How Child-ReminD Cmsltes S'1ontaneous Feelings
Those concerned with raising children have always had
great trouble dealing with "obstinacy," willfulness, defiance,
and the exuberant characler of children's emotions. They are
repeatedly reminded that they cannot begin to teach obedience
too soon. The following passage by J. Sulzer, written in 1748,
will serve as an illustration of this:
As far as willfulness is concerned.
this cxpresses itsclf as
natural recoursc in tcndcrcst childhoud as
as children arc
allle to makc their desire for somelhlng known
by means uf
gestures. Thl(,y sce something they wnnt but cannot ha\'c: they
bccome angry, cry, and flail about. 0.' they are given something
that docs not please them; they Oing
a!;ide and begin to cr}'.
Thcse arc dangerous faulls that hinder their entire educalion
and encourage undesirable qualitics in children.
and wickedness are not driven out, 1l is impossible to give a
child a good education. The moment these flaws appear in a
is high time to resist this evil so that it does not become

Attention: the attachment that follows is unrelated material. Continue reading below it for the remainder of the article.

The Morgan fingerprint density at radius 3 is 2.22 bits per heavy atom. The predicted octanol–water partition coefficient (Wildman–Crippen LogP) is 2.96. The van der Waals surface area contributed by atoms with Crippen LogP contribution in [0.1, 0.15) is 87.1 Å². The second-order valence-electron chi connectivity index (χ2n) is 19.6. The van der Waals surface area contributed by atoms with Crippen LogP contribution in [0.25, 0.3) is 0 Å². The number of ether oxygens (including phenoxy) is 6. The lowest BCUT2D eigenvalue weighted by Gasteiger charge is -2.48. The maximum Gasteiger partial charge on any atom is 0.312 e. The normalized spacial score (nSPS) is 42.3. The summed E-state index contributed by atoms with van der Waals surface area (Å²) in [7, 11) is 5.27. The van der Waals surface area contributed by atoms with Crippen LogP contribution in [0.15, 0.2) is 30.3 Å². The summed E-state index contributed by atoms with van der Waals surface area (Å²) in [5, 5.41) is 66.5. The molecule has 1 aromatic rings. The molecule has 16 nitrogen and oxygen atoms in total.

ingrained through habit and the children do not become thor-
Therefore, I advise all those whose concern is the education
of childt'cn to Im,ke it their main occupation to drive out willful-
ness and wickedness and to persist until they have reached their
goal. As I have rcmarked above, it is impossible to reason with
young children; thus, willfulness must be drIven out in a meth-
odical manner, and there is no other recourse for this purpose
than to show children one is serious.
one gives in to theIr
willfulness oncc, the second time it wiII be more pronounced
and marc difficult to drive out. Once children have learned that
angel' and tcars will win them their own way, they will not fall
to use thc same methods again. They will fin:llly become the
maslcrs of their pnrcnts and of their nursemaids and will hnve
a bad, willful, and unbearable disposition with which they will
trouble and torment their parents ever after as the well-earned
reward for the "good" upbringing they were given. But if parents
arc fortunate cnough
to drive out wHIfulness from
beginning by means of scolding and the rod.
they wlll have
obedient, docile, and good children whom they can later provide
with a good education.